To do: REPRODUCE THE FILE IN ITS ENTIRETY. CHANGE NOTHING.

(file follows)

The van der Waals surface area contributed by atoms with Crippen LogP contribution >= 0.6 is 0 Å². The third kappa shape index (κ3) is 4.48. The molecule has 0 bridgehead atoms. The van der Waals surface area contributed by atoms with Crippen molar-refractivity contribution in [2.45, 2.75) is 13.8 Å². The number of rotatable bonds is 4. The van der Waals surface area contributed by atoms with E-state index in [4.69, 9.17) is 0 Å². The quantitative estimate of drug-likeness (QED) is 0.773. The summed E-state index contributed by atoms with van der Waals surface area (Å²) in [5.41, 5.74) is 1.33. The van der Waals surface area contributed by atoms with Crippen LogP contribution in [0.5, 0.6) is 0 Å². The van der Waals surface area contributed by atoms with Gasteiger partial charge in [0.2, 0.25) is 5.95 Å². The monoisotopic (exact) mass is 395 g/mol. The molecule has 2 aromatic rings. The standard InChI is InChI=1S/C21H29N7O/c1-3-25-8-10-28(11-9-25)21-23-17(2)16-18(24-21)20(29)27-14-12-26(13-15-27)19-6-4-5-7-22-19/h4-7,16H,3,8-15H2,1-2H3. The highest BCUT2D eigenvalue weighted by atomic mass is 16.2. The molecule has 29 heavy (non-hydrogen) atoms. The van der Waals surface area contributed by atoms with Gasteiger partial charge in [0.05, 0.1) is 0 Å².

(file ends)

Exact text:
The van der Waals surface area contributed by atoms with Crippen LogP contribution >= 0.6 is 0 Å². The third kappa shape index (κ3) is 4.48. The molecule has 0 bridgehead atoms. The van der Waals surface area contributed by atoms with Crippen molar-refractivity contribution in [2.45, 2.75) is 13.8 Å². The number of rotatable bonds is 4. The van der Waals surface area contributed by atoms with E-state index in [4.69, 9.17) is 0 Å². The quantitative estimate of drug-likeness (QED) is 0.773. The summed E-state index contributed by atoms with van der Waals surface area (Å²) in [5.41, 5.74) is 1.33. The van der Waals surface area contributed by atoms with Crippen LogP contribution in [0.5, 0.6) is 0 Å². The van der Waals surface area contributed by atoms with Gasteiger partial charge in [0.2, 0.25) is 5.95 Å². The monoisotopic (exact) mass is 395 g/mol. The molecule has 2 aromatic rings. The standard InChI is InChI=1S/C21H29N7O/c1-3-25-8-10-28(11-9-25)21-23-17(2)16-18(24-21)20(29)27-14-12-26(13-15-27)19-6-4-5-7-22-19/h4-7,16H,3,8-15H2,1-2H3. The highest BCUT2D eigenvalue weighted by atomic mass is 16.2. The molecule has 29 heavy (non-hydrogen) atoms. The van der Waals surface area contributed by atoms with Gasteiger partial charge in [0.05, 0.1) is 0 Å².